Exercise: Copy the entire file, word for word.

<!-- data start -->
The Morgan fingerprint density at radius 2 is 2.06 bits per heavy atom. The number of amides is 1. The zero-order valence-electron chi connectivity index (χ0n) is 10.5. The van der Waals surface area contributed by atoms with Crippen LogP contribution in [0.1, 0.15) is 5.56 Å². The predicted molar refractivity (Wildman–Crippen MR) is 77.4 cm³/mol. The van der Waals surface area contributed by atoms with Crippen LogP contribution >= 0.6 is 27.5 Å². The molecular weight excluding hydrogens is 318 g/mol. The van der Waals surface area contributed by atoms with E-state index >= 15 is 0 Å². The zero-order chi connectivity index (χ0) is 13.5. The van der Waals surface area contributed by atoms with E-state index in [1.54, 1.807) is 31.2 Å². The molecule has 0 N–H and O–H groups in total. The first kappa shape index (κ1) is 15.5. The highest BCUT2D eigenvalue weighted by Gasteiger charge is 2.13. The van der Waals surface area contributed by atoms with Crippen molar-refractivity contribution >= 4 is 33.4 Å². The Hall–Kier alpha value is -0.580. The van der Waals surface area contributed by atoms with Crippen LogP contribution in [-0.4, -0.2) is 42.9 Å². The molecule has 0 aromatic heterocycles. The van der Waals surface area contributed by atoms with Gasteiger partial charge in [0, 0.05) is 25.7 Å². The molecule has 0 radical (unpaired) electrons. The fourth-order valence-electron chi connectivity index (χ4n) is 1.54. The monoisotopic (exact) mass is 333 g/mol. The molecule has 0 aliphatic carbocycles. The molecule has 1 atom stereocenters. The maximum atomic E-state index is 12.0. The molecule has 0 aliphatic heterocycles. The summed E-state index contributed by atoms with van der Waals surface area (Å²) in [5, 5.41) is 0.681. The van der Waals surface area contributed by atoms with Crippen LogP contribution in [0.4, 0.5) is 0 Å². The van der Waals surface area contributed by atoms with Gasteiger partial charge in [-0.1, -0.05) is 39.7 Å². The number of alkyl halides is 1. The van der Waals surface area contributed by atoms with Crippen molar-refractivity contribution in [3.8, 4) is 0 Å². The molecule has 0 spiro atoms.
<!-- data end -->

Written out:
The Morgan fingerprint density at radius 2 is 2.06 bits per heavy atom. The number of amides is 1. The zero-order valence-electron chi connectivity index (χ0n) is 10.5. The van der Waals surface area contributed by atoms with Crippen LogP contribution in [0.1, 0.15) is 5.56 Å². The predicted molar refractivity (Wildman–Crippen MR) is 77.4 cm³/mol. The van der Waals surface area contributed by atoms with Crippen LogP contribution >= 0.6 is 27.5 Å². The molecular weight excluding hydrogens is 318 g/mol. The van der Waals surface area contributed by atoms with E-state index >= 15 is 0 Å². The zero-order chi connectivity index (χ0) is 13.5. The van der Waals surface area contributed by atoms with E-state index in [1.54, 1.807) is 31.2 Å². The molecule has 0 N–H and O–H groups in total. The first kappa shape index (κ1) is 15.5. The highest BCUT2D eigenvalue weighted by Gasteiger charge is 2.13. The van der Waals surface area contributed by atoms with Crippen molar-refractivity contribution >= 4 is 33.4 Å². The Hall–Kier alpha value is -0.580. The van der Waals surface area contributed by atoms with Crippen LogP contribution in [-0.4, -0.2) is 42.9 Å². The molecule has 0 aromatic heterocycles. The van der Waals surface area contributed by atoms with Gasteiger partial charge in [0, 0.05) is 25.7 Å². The molecule has 0 radical (unpaired) electrons. The fourth-order valence-electron chi connectivity index (χ4n) is 1.54. The monoisotopic (exact) mass is 333 g/mol. The molecule has 0 aliphatic carbocycles. The molecule has 1 atom stereocenters. The maximum atomic E-state index is 12.0. The molecule has 0 aliphatic heterocycles. The summed E-state index contributed by atoms with van der Waals surface area (Å²) in [5, 5.41) is 0.681. The van der Waals surface area contributed by atoms with Crippen LogP contribution in [0.4, 0.5) is 0 Å². The van der Waals surface area contributed by atoms with Gasteiger partial charge in [-0.1, -0.05) is 39.7 Å². The number of alkyl halides is 1. The van der Waals surface area contributed by atoms with Crippen molar-refractivity contribution in [3.8, 4) is 0 Å². The molecule has 0 spiro atoms.